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dc.contributor.authorDodwell, David J
dc.contributor.authorHowell, Anthony
dc.contributor.authorMorton, A R
dc.contributor.authorDaley-Yates, P T
dc.contributor.authorHoggarth, C R
dc.date.accessioned2010-08-16T13:32:58Z
dc.date.available2010-08-16T13:32:58Z
dc.date.issued1992-06
dc.identifier.citationInfusion rate and pharmacokinetics of intravenous pamidronate in the treatment of tumour-induced hypercalcaemia. 1992, 68 (800):434-9 Postgrad Med Jen
dc.identifier.issn0032-5473
dc.identifier.pmid1437922
dc.identifier.doi10.1136/pgmj.68.800.434
dc.identifier.urihttp://hdl.handle.net/10541/109623
dc.description.abstractWe report the results of two consecutive randomized studies in the treatment of malignant hypercalcaemia with intravenous pamidronate. Overall normocalcaemia was achieved in greater than 90% of patients and a single infusion of 60 mg pamidronate given over 2 hours was as effective in restoring normocalcaemia as infusions given over 4, 8 or 24 hours. Similarly duration of normocalcemia after treatment with pamidronate and the control of the symptoms of hypercalcaemia were independent of infusion rate. Study of the pharmacokinetics of pamidronate in the treatment of hypercalcaemia show this drug to have a very high clearance due to calcified tissue retention and renal excretion. The initial half life of the drug in plasma is very short and most of the drug is cleared before distribution equilibrium is achieved. Short infusions of pamidronate are as safe and effective as infusions given over a longer time and are therefore to be preferred because of their greater convenience.
dc.language.isoenen
dc.subjectCanceren
dc.subject.meshAdult
dc.subject.meshAged
dc.subject.meshAged, 80 and over
dc.subject.meshDiphosphonates
dc.subject.meshDrug Administration Schedule
dc.subject.meshFemale
dc.subject.meshHumans
dc.subject.meshHypercalcemia
dc.subject.meshInfusions, Intravenous
dc.subject.meshMale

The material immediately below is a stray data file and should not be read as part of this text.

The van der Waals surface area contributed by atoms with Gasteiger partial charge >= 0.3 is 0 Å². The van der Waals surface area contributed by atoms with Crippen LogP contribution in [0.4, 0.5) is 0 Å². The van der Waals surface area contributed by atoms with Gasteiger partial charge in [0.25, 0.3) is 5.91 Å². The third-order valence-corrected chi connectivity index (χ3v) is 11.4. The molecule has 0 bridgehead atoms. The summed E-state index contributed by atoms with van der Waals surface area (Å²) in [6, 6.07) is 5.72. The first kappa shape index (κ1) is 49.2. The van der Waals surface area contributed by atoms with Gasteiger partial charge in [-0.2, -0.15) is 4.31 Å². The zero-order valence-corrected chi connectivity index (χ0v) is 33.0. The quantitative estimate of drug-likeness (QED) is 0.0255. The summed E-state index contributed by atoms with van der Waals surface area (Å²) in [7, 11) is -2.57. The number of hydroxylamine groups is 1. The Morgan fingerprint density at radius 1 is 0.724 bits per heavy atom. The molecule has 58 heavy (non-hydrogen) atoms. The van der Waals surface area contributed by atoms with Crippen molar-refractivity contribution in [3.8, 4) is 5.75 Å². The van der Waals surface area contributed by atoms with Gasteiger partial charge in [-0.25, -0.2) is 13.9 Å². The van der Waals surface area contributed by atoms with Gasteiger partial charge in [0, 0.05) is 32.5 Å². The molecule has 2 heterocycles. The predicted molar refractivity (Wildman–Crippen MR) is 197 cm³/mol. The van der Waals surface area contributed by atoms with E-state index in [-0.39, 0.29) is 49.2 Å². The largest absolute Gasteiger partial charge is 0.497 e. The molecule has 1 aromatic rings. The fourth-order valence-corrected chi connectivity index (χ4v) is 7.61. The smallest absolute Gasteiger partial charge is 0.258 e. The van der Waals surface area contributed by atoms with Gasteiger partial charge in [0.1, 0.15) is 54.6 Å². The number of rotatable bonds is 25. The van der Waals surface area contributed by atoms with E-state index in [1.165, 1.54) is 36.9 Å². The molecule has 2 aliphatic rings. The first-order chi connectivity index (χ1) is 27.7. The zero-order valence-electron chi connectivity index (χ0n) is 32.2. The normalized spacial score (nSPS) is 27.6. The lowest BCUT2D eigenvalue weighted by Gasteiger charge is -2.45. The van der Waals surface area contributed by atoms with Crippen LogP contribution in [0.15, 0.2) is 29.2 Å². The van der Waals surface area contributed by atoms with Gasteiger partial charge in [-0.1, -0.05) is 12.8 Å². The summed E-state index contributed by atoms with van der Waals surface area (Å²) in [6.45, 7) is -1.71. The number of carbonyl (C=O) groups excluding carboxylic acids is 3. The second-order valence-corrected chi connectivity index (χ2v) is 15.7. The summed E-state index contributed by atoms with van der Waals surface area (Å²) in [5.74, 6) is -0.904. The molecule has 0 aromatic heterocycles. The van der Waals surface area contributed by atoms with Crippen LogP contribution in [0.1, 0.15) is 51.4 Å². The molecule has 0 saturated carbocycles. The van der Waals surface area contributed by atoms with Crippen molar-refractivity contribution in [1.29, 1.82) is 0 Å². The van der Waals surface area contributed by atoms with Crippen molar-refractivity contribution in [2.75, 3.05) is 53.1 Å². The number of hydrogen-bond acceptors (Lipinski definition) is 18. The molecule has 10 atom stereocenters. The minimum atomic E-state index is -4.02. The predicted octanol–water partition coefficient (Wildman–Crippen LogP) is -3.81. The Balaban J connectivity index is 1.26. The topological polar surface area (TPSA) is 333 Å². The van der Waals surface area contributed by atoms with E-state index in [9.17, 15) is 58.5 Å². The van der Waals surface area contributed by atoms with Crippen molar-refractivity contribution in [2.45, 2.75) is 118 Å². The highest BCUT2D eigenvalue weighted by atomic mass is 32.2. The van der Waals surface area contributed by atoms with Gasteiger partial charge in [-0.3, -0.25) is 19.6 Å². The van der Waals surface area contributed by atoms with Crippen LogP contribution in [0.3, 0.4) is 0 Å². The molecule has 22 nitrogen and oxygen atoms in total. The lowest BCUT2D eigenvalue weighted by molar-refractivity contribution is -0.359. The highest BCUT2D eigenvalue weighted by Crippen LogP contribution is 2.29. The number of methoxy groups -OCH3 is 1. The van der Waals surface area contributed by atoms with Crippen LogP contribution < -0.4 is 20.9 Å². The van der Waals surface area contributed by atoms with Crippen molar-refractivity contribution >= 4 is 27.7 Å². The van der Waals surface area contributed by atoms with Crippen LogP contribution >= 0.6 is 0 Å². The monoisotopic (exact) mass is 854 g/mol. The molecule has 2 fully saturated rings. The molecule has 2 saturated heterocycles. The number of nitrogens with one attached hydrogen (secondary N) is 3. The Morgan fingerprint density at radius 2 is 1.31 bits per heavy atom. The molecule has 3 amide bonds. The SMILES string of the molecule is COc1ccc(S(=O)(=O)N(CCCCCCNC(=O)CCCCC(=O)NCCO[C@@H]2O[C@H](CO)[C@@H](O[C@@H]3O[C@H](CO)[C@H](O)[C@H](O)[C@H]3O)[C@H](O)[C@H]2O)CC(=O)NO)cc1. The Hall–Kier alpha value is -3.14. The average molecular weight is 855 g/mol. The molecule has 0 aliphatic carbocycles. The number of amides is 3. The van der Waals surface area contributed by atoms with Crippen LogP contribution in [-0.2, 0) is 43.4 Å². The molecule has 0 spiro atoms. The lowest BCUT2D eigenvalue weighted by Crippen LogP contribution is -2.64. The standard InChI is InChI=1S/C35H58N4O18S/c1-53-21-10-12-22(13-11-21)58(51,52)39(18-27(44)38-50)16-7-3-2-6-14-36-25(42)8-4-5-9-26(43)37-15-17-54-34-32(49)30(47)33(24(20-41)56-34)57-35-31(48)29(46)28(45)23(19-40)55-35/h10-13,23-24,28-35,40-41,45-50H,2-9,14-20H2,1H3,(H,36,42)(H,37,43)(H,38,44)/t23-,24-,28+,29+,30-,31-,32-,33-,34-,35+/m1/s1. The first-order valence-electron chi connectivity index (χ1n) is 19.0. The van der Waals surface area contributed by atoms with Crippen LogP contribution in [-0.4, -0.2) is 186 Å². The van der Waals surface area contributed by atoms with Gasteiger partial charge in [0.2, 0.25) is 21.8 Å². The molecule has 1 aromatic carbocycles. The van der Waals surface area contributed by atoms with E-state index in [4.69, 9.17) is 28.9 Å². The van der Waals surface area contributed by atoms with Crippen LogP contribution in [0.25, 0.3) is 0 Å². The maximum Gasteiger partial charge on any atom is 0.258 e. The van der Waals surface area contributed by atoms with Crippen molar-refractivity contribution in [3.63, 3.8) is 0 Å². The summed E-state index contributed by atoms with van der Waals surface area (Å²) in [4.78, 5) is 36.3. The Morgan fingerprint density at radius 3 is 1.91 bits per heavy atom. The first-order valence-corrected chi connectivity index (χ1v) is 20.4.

dc.subject.meshMiddle Aged
dc.subject.meshNeoplasms
dc.subject.meshProspective Studies
dc.titleInfusion rate and pharmacokinetics of intravenous pamidronate in the treatment of tumour-induced hypercalcaemia.en
dc.typeArticleen
dc.contributor.departmentDepartment of Medical Oncology, Christie Hospital, Manchester, UK.en
dc.identifier.journalPostgraduate Medical Journalen
html.description.abstractWe report the results of two consecutive randomized studies in the treatment of malignant hypercalcaemia with intravenous pamidronate. Overall normocalcaemia was achieved in greater than 90% of patients and a single infusion of 60 mg pamidronate given over 2 hours was as effective in restoring normocalcaemia as infusions given over 4, 8 or 24 hours. Similarly duration of normocalcemia after treatment with pamidronate and the control of the symptoms of hypercalcaemia were independent of infusion rate. Study of the pharmacokinetics of pamidronate in the treatment of hypercalcaemia show this drug to have a very high clearance due to calcified tissue retention and renal excretion. The initial half life of the drug in plasma is very short and most of the drug is cleared before distribution equilibrium is achieved. Short infusions of pamidronate are as safe and effective as infusions given over a longer time and are therefore to be preferred because of their greater convenience.


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